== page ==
Fragment and Distribute - CityMapper’s (Almost) Everywhere
The app vs web debate is a well trodden path, and the story largely remains the same; apps are good for engagement and native hardware features, web is best for reach and accessibility. The gap, however, is narrowing as web APIs are completed, but at the same time hardware is getting better (ARKit, CoreML, taptic engine). This is going to continue to be the case for a while. But the range of new channels to reach users is increasing.
Android Instant Apps are now available on over 500 million devices. Concurrently, usage statistics are starting to come back, and are proving impressive. According to Business Insider, Vimeo has seen a 130% increase in session length from users on mobile web, and Walmart owned Jet has seen a conversion rate increase of 27%.
As Google stakes its claim to the mobile web, Messenger Platform is becoming established. There’s now over 100k bots, exchanging over 2 billion messages a month with users. Apple’s fighting back with an updated iMessage app store alongside the release of iOS11, improving discoverability of the programs. All the while, the digital assistants continue to see their feature sets, integrations and usage grow.
This is not a post about whether or not you should build an app or a website; it is a story about how you should look at building for everything, taking advantage of the nuances of different platforms.
Let’s look at how a single app, CityMapper in this case, puts a ‘fragment and distribute’ strategy into practice.
The app is the purest version of CityMapper, the platform which all users are being driven to eventually.
It acts as a wrapper, from which Citymapper features can be surfaced across a user’s device. Take the iOS Get Me Home compass that lives in widgets. It’s an awesome use of native device features to provide a stripped down experience that suits its environment - in this case the quick glance of the widgets panel.
It takes full advantage of rich push notifications, widgets, and in it’s latest iterations, even some basic ARKit features. This is fertile territory for them. No doubt they will be exploring it further, see this CoreLocation + ARKit demo.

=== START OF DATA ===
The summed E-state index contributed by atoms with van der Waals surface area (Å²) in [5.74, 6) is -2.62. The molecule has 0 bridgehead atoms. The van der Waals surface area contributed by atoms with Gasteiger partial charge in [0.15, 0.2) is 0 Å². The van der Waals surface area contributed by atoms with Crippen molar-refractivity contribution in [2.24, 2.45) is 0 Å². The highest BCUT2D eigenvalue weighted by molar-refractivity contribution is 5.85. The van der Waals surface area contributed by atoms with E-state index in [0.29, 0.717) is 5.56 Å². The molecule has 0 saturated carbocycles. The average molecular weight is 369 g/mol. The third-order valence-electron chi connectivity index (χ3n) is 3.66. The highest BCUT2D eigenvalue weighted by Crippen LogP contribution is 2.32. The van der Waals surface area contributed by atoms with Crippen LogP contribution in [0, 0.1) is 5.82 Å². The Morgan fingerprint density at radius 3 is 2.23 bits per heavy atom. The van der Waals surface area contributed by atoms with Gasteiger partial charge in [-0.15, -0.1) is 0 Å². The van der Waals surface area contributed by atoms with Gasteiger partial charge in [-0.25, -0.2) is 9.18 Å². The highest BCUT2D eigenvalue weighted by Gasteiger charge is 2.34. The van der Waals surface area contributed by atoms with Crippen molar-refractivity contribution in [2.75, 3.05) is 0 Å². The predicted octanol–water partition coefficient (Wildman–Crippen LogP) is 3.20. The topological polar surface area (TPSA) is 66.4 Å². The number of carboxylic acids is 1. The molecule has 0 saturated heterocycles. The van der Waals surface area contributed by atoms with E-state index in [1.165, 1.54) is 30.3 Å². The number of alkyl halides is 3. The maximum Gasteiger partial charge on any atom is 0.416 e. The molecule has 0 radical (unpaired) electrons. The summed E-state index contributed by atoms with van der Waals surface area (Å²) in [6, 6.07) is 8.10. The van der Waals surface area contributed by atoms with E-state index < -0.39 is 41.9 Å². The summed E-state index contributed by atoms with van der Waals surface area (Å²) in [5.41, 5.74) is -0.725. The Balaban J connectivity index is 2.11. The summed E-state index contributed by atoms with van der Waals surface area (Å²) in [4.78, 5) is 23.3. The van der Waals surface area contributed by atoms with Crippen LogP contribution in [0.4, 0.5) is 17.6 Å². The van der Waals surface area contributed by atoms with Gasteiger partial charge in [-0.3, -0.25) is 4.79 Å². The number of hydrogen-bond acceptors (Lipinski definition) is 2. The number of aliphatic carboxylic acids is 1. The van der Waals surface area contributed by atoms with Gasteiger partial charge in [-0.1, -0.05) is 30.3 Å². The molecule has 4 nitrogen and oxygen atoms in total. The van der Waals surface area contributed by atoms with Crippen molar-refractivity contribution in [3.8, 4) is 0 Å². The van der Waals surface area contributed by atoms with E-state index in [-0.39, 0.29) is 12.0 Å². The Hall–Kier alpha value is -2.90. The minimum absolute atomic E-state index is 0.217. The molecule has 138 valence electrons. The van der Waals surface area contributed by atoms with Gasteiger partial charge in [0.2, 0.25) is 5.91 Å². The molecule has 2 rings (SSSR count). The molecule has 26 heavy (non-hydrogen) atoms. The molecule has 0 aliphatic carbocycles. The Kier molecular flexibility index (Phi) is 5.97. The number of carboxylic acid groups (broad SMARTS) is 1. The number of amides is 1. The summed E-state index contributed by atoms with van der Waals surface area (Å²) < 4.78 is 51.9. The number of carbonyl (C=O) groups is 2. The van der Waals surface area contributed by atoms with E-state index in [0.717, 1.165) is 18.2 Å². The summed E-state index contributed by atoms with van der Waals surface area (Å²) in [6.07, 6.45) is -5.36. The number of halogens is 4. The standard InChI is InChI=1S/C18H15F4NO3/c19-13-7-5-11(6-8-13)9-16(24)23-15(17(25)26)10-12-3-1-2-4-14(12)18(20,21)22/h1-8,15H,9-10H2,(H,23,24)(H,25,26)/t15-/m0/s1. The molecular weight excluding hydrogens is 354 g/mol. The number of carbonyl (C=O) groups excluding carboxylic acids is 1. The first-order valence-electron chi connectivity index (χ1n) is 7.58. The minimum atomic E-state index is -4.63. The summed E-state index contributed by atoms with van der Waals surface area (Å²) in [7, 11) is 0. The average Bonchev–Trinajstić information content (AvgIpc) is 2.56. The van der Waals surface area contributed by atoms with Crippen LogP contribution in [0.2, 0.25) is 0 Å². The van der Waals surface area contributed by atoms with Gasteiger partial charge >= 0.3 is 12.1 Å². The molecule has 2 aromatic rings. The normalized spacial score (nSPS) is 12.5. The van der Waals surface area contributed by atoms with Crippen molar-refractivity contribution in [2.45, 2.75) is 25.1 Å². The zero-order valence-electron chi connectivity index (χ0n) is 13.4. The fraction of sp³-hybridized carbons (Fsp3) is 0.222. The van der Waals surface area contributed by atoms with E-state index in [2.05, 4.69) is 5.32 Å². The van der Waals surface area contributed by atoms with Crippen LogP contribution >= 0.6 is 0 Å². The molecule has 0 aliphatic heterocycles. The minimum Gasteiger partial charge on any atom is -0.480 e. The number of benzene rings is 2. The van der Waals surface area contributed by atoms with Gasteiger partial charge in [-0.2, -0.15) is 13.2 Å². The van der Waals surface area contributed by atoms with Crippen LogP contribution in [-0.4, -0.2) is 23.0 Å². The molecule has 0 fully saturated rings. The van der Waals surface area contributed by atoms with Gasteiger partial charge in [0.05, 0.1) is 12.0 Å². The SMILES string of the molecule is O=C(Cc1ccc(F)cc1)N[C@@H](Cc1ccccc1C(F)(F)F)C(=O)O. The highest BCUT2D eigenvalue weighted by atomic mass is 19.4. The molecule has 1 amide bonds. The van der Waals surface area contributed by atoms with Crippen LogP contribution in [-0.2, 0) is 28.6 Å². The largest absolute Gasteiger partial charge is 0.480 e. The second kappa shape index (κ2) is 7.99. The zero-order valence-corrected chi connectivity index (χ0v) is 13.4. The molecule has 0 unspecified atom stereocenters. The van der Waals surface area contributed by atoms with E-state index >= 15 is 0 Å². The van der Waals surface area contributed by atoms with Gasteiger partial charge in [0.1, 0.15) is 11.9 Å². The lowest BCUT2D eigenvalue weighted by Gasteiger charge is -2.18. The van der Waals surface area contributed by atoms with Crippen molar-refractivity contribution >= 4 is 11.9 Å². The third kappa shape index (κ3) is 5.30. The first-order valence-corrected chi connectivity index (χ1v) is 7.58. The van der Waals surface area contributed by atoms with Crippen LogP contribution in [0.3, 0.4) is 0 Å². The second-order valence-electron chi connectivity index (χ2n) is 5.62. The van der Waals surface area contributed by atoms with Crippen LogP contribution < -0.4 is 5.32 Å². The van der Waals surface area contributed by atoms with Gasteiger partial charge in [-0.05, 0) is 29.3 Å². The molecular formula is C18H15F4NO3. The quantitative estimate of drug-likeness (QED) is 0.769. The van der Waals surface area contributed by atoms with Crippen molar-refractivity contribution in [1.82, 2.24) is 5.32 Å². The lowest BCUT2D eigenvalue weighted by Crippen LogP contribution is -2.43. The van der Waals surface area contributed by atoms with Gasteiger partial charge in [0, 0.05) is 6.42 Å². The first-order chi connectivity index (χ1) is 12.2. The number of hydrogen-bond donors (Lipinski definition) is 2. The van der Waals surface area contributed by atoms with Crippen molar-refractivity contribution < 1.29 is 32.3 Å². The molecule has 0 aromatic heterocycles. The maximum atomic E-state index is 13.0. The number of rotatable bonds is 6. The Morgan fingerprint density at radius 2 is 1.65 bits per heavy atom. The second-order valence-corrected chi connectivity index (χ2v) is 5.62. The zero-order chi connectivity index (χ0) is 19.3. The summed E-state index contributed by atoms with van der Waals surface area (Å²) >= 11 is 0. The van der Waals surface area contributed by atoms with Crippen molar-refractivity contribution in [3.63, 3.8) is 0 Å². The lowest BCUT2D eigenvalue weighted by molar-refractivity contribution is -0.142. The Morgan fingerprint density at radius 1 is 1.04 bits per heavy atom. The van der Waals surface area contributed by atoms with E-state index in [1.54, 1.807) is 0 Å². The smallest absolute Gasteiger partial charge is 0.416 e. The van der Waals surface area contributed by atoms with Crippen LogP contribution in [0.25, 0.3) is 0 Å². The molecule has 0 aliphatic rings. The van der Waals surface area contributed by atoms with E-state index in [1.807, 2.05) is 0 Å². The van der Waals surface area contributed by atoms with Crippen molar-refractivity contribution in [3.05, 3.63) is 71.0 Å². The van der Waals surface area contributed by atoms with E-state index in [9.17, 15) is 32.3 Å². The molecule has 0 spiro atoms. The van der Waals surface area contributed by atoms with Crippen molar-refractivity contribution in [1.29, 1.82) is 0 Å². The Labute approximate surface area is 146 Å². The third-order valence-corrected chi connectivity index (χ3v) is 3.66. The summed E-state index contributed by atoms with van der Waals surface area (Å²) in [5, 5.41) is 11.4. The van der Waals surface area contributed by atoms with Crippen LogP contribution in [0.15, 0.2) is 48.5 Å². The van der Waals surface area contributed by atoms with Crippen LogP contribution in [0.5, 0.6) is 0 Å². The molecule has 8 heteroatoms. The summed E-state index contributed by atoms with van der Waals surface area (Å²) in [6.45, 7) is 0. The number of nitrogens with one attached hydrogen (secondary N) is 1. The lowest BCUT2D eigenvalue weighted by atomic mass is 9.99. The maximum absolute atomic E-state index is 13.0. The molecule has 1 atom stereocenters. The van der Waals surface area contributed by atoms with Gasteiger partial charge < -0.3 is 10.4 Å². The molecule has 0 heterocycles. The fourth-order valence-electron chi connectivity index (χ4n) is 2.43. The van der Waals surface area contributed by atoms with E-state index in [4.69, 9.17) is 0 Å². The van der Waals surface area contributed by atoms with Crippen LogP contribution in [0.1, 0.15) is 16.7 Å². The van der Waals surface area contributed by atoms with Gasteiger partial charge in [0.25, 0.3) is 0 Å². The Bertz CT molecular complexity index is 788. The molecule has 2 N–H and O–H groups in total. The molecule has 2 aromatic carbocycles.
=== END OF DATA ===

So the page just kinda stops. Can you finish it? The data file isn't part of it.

Apple Watch App
Contextually relevant, glanceable information, without the need to input anything.
Apple watch is a natural place for transit information, and unsurprisingly, CityMapper was one of the first Watch apps to launch. It focuses on disruptions and departures in your immediate vicinity, and is acknowledged to be one of the best Watch apps available.
The iMessage app store hasn’t been gaining as much traction as Apple will have hoped, hence the redesign in iOS11 to more clearly surface the mini-apps. True to CityMapper form however, it already has a presence on there.
Even more stripped back than Apple Watch, it again considers the context of the platform, in this case that it’s a conversation, and includes features accordingly. For now it’s just the ability to share saved and recently searched for locations. However, it’s likely we’ll see this feature set grow if the platform gains traction. Live route tracking and notifications for other participants in a conversation if transport is delayed may be worthwhile additions.
The website has clearly been designed mobile first, with many of the modules exactly the same as you would find them in the app. It is not an afterthought, as app-first companies have a tendency to do. It contains the core functionality of the app, allowing users to login and view preferences.
Searching for ‘Directions to Kings Cross from Victoria’, doesn’t list CityMapper on any of the first 3 pages, suggesting it isn’t being used as an acquisition tool. This is maybe an area it could focus on, particularly Android users, who it could serve the actual app to using Instant Apps.
CityMapper’s lack of support for any of the digital assistants, such as Alexa, Siri, and Google Assistant, is surprising. There’s a clear use case both for regular requests (‘When’s my next bus?’), made possible by the setting of home and work locations, and more occasional route requests (‘How do I get from Euston to Victoria?’). Given the growing importance of conversational interfaces, voice in particular, this will likely be a high priority in its backlog.
Another noticeable absence is from any of the messaging platforms that offer bot capabilities, including Line, Skype and biggest of all, Messenger. This would be an excellent route into providing the CityMapper service to users who don’t have the app, then encouraging them to upgrade.
The success of Skyscanner has already shown that transit is an excellent use case for bots, and the same conversation structure could be easily applied to their user flow. The API for it already exists, so it’s possible a 3rd party could beat them to it, using their own data.
The foundation for any fragment and distribute strategy is an API. It’s a big part of CityMapper’s ubiquity, enabling the ‘get there with CityMapper’ buttons you see sprinkled across the open web.
In summary, the core of CityMapper’s success, is the quality of its service. However, a large part of that quality is that it is always there when you need it, being useful and reminding users why they value it so much.
Companies should learn from CityMapper. Think how your offering can be stripped back, packaged up, and surfaced somewhere that it can add value? Adding value means being there when you’re needed, ‘there’ now doesn’t just mean native app or web, it means everywhere.